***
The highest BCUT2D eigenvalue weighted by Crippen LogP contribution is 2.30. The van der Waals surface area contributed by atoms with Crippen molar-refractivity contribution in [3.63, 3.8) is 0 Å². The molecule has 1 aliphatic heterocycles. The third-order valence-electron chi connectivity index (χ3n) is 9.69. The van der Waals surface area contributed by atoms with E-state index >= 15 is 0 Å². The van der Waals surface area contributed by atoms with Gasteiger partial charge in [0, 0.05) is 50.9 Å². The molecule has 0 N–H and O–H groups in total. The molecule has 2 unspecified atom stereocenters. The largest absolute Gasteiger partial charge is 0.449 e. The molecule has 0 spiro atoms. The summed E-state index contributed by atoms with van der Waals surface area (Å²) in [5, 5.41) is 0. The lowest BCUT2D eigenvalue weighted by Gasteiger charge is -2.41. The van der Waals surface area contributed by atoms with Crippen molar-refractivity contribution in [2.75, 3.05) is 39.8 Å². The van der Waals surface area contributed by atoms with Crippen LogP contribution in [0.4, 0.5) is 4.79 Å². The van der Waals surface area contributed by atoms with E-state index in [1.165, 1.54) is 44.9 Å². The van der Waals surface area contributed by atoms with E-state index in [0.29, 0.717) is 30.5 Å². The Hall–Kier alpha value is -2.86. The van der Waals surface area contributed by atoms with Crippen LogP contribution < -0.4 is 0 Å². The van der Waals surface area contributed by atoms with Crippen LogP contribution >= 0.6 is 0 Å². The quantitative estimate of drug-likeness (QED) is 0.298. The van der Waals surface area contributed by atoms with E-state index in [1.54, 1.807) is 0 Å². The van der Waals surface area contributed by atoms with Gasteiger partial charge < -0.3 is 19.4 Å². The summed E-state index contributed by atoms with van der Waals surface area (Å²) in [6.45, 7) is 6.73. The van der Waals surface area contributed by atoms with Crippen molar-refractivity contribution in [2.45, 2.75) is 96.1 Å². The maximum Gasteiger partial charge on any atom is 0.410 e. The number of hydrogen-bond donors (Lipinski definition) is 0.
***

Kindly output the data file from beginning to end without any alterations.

The highest BCUT2D eigenvalue weighted by Crippen LogP contribution is 2.30. The van der Waals surface area contributed by atoms with Crippen molar-refractivity contribution in [3.63, 3.8) is 0 Å². The molecule has 1 aliphatic heterocycles. The third-order valence-electron chi connectivity index (χ3n) is 9.69. The van der Waals surface area contributed by atoms with E-state index >= 15 is 0 Å². The van der Waals surface area contributed by atoms with Gasteiger partial charge in [0, 0.05) is 50.9 Å². The molecule has 0 N–H and O–H groups in total. The molecule has 2 unspecified atom stereocenters. The largest absolute Gasteiger partial charge is 0.449 e. The molecule has 0 spiro atoms. The summed E-state index contributed by atoms with van der Waals surface area (Å²) in [5, 5.41) is 0. The lowest BCUT2D eigenvalue weighted by Gasteiger charge is -2.41. The van der Waals surface area contributed by atoms with Crippen molar-refractivity contribution in [2.75, 3.05) is 39.8 Å². The van der Waals surface area contributed by atoms with Crippen LogP contribution in [0.4, 0.5) is 4.79 Å². The van der Waals surface area contributed by atoms with E-state index in [1.165, 1.54) is 44.9 Å². The van der Waals surface area contributed by atoms with E-state index in [0.29, 0.717) is 30.5 Å². The Hall–Kier alpha value is -2.86. The van der Waals surface area contributed by atoms with Crippen LogP contribution < -0.4 is 0 Å². The van der Waals surface area contributed by atoms with Crippen LogP contribution >= 0.6 is 0 Å². The quantitative estimate of drug-likeness (QED) is 0.298. The van der Waals surface area contributed by atoms with E-state index in [1.54, 1.807) is 0 Å². The van der Waals surface area contributed by atoms with Gasteiger partial charge < -0.3 is 19.4 Å². The summed E-state index contributed by atoms with van der Waals surface area (Å²) in [6.45, 7) is 6.73. The van der Waals surface area contributed by atoms with Crippen molar-refractivity contribution in [2.45, 2.75) is 96.1 Å². The maximum Gasteiger partial charge on any atom is 0.410 e. The number of hydrogen-bond donors (Lipinski definition) is 0.